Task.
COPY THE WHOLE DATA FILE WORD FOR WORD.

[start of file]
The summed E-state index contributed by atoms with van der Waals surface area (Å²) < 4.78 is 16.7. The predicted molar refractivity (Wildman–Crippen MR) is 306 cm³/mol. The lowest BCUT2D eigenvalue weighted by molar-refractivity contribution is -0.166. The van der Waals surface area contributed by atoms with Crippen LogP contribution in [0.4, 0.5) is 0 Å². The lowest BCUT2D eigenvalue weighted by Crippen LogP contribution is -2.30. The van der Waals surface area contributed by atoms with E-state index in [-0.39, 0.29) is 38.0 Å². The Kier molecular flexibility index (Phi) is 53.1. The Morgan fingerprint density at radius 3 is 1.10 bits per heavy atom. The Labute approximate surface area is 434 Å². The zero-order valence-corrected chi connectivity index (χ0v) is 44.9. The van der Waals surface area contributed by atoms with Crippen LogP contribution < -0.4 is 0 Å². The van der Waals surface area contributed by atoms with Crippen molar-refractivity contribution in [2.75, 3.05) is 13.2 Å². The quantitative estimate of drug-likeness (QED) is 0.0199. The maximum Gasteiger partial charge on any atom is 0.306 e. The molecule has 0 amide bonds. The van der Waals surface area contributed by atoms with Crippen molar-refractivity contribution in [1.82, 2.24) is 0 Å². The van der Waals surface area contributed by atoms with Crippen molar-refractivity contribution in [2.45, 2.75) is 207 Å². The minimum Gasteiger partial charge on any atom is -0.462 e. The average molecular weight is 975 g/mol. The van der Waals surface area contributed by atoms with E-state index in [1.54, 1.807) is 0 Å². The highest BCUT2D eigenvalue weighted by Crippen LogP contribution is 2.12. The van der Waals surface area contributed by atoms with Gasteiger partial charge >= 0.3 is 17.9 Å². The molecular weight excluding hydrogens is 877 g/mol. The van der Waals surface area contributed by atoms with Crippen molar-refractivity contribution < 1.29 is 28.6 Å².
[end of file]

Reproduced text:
The summed E-state index contributed by atoms with van der Waals surface area (Å²) < 4.78 is 16.7. The predicted molar refractivity (Wildman–Crippen MR) is 306 cm³/mol. The lowest BCUT2D eigenvalue weighted by molar-refractivity contribution is -0.166. The van der Waals surface area contributed by atoms with Crippen LogP contribution in [0.4, 0.5) is 0 Å². The lowest BCUT2D eigenvalue weighted by Crippen LogP contribution is -2.30. The van der Waals surface area contributed by atoms with E-state index in [-0.39, 0.29) is 38.0 Å². The Kier molecular flexibility index (Phi) is 53.1. The Morgan fingerprint density at radius 3 is 1.10 bits per heavy atom. The Labute approximate surface area is 434 Å². The zero-order valence-corrected chi connectivity index (χ0v) is 44.9. The van der Waals surface area contributed by atoms with Crippen LogP contribution < -0.4 is 0 Å². The van der Waals surface area contributed by atoms with Crippen molar-refractivity contribution in [2.75, 3.05) is 13.2 Å². The quantitative estimate of drug-likeness (QED) is 0.0199. The maximum Gasteiger partial charge on any atom is 0.306 e. The molecule has 0 amide bonds. The van der Waals surface area contributed by atoms with Crippen molar-refractivity contribution in [1.82, 2.24) is 0 Å². The van der Waals surface area contributed by atoms with Crippen molar-refractivity contribution in [2.45, 2.75) is 207 Å². The minimum Gasteiger partial charge on any atom is -0.462 e. The average molecular weight is 975 g/mol. The van der Waals surface area contributed by atoms with E-state index in [1.54, 1.807) is 0 Å². The highest BCUT2D eigenvalue weighted by Crippen LogP contribution is 2.12. The van der Waals surface area contributed by atoms with Gasteiger partial charge >= 0.3 is 17.9 Å². The molecular weight excluding hydrogens is 877 g/mol. The van der Waals surface area contributed by atoms with Crippen molar-refractivity contribution < 1.29 is 28.6 Å².